By joining our Veteran Talent Community you will:

  • Be contacted for an exploratory careers conversation
  • Be the first to know about our Military recruitment events and webinars including our Barracks to Business Workshops
  • Receive our monthly Careers Newsletter
  • And more

We take an integrated and comprehensive approach to hiring, training, promoting and supporting veterans and their families — and, whenever possible, we actively seek to hire qualified veterans, National Guard members, reservists and military spouses.

Barracks to Business (B2B) Workshops

As a veteran, you have valuable skills and experience — but you may not know exactly how to translate them to the civilian workplace. We’re here to help. Barracks to Business workshops are designed to help you understand the job search process and create a strategy to pursue civilian employment while also introducing you to career opportunities at Northwell Health.

Military and Veterans Liaison Services

At Northwell Health, we’re proud to show our respect and gratitude for the service of America’s military members and veterans — as well as for their families. That’s why our Military and Veterans Liaison Services offers a wide range of vital health, wellness and workforce resources. We are committed to making a meaningful difference in the quality of care and service our veterans and their families receive. No service member in our communities should feel forgotten or left behind.

VALOR (Veterans and Allies: Liaisons for Reintegration)

The group, established by Northwell Health’s Office of Diversity, Inclusion and Health Literacy. The goal of VALOR is to give members of the military, veterans, and their families an increased sense of community, and a chance to gain insight from each other and share their experiences. The VALOR Navigator Program pairs veterans newly hired by Northwell with other members of the health system to help transition into civilian employment and offer general career encouragement.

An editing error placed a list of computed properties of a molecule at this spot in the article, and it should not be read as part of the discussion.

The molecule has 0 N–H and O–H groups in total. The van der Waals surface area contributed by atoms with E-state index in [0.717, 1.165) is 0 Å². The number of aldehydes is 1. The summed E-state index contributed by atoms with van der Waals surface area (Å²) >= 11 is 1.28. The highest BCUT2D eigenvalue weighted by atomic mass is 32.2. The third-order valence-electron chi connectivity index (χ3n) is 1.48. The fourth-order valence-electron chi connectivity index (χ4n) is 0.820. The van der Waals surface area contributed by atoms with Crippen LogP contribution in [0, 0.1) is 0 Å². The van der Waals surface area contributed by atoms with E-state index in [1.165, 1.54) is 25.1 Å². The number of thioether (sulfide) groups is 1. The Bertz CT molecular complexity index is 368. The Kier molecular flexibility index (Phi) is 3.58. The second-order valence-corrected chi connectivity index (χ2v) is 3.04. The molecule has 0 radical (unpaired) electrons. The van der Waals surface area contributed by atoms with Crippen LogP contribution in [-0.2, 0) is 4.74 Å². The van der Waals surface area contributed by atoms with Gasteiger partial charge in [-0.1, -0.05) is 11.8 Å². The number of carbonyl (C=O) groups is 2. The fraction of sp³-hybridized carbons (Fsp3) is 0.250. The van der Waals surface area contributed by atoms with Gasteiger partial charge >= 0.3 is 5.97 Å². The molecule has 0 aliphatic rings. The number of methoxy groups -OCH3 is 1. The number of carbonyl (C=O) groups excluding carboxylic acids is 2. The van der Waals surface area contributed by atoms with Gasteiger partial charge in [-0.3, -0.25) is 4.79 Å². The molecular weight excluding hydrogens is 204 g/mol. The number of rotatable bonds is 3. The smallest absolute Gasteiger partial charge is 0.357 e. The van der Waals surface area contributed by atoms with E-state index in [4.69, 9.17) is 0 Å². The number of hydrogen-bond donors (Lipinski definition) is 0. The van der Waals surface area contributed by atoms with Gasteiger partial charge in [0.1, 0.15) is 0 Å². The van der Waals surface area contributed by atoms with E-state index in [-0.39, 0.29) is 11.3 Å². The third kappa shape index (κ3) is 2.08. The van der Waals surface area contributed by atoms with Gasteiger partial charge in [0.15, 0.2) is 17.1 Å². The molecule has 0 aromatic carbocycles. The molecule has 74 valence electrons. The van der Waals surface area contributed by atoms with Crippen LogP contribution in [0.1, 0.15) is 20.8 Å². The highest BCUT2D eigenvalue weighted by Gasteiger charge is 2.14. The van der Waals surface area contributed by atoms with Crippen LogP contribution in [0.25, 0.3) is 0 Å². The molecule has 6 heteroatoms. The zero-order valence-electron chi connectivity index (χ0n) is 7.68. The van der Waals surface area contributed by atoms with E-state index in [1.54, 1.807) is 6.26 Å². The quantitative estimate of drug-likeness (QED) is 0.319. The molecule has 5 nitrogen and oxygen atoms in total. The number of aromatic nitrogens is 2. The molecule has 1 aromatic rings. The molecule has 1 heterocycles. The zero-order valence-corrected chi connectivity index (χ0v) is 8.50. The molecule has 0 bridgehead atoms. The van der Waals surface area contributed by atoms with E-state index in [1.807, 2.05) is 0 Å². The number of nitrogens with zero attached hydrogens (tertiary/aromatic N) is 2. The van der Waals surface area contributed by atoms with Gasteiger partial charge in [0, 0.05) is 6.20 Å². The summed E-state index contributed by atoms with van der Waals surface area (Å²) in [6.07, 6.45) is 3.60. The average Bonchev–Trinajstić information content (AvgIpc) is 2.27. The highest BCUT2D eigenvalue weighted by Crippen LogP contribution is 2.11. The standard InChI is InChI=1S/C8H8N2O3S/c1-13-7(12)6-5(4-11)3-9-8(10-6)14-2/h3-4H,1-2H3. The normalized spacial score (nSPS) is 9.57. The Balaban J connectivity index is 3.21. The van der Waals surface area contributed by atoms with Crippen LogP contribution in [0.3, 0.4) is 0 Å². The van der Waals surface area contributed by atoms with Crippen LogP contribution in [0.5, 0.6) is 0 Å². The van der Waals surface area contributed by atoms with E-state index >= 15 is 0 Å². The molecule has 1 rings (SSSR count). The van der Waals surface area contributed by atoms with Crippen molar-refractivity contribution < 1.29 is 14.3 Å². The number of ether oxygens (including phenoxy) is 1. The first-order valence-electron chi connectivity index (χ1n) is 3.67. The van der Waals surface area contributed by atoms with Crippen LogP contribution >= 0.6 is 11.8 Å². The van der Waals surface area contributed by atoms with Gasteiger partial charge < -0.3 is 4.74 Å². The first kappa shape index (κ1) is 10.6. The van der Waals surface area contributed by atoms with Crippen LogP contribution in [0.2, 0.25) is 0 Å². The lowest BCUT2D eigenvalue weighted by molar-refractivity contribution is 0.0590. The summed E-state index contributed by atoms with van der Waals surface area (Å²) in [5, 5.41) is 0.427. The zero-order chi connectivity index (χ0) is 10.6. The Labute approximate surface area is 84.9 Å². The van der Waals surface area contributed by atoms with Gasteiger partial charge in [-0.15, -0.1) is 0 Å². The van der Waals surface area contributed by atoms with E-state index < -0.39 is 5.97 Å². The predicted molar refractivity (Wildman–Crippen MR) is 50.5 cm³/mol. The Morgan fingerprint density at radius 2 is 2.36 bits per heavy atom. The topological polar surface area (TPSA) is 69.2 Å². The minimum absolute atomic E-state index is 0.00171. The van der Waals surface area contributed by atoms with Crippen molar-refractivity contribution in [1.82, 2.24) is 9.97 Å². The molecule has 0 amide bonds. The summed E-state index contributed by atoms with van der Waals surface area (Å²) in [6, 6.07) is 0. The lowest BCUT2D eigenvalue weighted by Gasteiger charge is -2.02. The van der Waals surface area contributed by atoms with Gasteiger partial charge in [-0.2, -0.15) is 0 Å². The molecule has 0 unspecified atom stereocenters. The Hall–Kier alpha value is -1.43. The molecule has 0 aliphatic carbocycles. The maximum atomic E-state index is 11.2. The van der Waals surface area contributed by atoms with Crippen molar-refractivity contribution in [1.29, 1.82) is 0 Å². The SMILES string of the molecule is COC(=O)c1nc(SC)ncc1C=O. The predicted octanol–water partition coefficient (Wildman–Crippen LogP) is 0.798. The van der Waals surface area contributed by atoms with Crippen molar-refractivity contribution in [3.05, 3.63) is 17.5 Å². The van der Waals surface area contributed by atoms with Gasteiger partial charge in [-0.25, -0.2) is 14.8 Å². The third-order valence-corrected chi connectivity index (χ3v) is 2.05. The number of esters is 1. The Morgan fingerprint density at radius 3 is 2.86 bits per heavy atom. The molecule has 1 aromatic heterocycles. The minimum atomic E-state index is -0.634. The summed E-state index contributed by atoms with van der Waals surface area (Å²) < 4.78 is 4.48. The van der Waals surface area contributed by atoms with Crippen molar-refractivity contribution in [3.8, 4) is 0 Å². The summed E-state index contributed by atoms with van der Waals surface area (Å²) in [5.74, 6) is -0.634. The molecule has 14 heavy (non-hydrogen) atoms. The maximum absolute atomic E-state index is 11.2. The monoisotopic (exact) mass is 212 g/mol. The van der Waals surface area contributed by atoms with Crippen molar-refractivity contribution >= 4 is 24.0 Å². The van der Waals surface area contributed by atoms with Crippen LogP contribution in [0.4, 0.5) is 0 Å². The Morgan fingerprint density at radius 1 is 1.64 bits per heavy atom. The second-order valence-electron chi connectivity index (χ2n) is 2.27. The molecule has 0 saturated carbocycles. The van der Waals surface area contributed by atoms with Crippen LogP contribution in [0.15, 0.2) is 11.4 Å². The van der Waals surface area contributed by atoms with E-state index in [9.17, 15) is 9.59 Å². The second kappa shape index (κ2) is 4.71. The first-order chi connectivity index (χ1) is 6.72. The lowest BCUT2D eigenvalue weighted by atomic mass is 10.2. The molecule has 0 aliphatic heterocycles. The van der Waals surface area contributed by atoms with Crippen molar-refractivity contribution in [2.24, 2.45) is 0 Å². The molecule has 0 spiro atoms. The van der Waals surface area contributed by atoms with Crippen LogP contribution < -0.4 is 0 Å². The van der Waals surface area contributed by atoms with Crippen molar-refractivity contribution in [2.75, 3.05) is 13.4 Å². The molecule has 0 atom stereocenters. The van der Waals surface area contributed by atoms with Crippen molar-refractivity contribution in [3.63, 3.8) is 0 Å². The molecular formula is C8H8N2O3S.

22 PTSD Awareness Challange

Dear Veterans and Supporters:
 Each year there is a 22 mile PTSD Kayak Event to raise awareness of veteran suicide. In the event teams kayak 22 miles on the Long Island sound to raise awareness.  The event will be held on 08/30/2019  There is approximately 22 veterans a day who commit suicide.  If interested in participating, setting up a table for your organization, or kayaking or being a boat captain please contact the facilitators  Alex Rohman  at cell  917-833-4331 email address  and Frank Lombardi  email address is and cell number  631-744-0003.  I apologize if i forgot anyone from sending mass email please share information with others.

Below is a link to our Facebook page. If you do not already follow it we would appreciate it if you followed and shared it with your friends, family, and collegues.

Photos of Service

Dear VFW leaders,

We need your help! We would like to create a slideshow featuring photos of our members during their time in uniform.

Please send your photos for inclusion in this special project to by July 9. (Any hard copy photos mailed in to the headquarters will not be accepted or returned.)

Please also share this information with your respective members.

Thank you in advance for your assistance.


VFW Communications

VFW National Headquarters

406 W. 34th Street

Kansas City, Missouri 64111


VFW Action Corps

In This Issue: